Evolution of the Human Hand from Early Hominid to Today

Matthew Gonzalez, Steven Green

Research output: Contribution to journalArticlepeer-review

Abstract

The human body has evolved greatly over time and the hand has shown some of the most intricate changes. Most evolutionary experts attribute this to the greater use of tools facilitated by the early hominid’s transition to a bipedal gait. Increased tool use drove these changes by providing a convincing reproductive advantage for early humans. In particular, hand adaptations resulted from two types of grips that were fundamental in our development: the precision grip and the power grip. To fully understand how these changes in development occurred, a review of evolutionary theory will be proffered and further discussion of the unique archi-tecture of the hands of our closest living relatives compared with that of humans will follow. Finally, we will examine the two uniquely human grips, the anatomic adaptations that allowed for their development, and the reasoning behind how these grips provided a compelling reproductive advantage.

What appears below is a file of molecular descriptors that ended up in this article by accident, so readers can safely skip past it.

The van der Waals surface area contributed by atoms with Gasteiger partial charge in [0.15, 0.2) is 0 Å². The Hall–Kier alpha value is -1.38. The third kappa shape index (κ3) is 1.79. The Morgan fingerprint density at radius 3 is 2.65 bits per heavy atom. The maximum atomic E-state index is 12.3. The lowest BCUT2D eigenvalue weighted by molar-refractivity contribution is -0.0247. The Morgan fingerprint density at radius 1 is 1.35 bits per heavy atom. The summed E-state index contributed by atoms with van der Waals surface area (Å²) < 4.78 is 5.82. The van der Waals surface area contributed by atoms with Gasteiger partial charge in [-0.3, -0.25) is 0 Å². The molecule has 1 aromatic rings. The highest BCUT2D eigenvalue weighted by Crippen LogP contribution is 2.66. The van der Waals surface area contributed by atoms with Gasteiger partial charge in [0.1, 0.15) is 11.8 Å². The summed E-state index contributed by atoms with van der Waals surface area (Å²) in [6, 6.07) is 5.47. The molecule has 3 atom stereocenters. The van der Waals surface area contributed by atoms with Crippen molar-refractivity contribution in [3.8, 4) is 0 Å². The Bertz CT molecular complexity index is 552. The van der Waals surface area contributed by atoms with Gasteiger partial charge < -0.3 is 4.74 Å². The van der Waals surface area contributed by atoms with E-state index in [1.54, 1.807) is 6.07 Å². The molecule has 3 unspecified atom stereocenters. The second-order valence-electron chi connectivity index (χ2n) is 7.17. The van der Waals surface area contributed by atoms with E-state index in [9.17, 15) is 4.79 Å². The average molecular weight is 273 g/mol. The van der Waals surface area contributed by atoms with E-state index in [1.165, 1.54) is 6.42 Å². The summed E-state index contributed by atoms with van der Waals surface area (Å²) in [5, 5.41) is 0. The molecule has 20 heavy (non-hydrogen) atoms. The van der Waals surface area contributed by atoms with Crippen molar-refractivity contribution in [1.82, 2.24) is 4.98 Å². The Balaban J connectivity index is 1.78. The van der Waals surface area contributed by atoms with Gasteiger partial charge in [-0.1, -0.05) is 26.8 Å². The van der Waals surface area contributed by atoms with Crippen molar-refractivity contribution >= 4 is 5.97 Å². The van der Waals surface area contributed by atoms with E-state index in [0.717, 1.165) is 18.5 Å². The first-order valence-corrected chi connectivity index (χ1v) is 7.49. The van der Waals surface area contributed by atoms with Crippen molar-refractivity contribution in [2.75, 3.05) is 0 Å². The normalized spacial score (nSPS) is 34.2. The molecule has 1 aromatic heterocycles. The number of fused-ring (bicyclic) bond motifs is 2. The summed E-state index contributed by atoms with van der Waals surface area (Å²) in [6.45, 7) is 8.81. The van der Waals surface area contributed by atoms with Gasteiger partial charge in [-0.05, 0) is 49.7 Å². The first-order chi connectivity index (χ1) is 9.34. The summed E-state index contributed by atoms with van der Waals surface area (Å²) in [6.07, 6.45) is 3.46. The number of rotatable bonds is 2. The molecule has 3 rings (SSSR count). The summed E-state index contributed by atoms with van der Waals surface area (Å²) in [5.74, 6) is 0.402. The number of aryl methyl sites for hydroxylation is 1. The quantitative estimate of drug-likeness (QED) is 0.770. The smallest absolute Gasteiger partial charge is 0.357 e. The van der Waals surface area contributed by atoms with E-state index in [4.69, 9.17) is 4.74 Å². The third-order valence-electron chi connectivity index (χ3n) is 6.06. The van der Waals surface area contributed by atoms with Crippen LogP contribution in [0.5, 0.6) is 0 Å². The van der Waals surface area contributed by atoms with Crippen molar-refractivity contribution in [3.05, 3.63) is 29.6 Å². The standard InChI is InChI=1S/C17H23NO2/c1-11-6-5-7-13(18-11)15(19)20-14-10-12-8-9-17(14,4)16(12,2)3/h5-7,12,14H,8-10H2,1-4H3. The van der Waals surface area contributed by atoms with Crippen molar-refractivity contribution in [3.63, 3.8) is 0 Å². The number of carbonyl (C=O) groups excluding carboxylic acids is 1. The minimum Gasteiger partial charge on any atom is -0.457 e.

Original languageEnglish
Pages (from-to)34-39
Number of pages6
JournalBulletin of the Hospital for Joint Disease (2013)
Volume81
Issue number1
StatePublished - Mar 2023
Externally publishedYes

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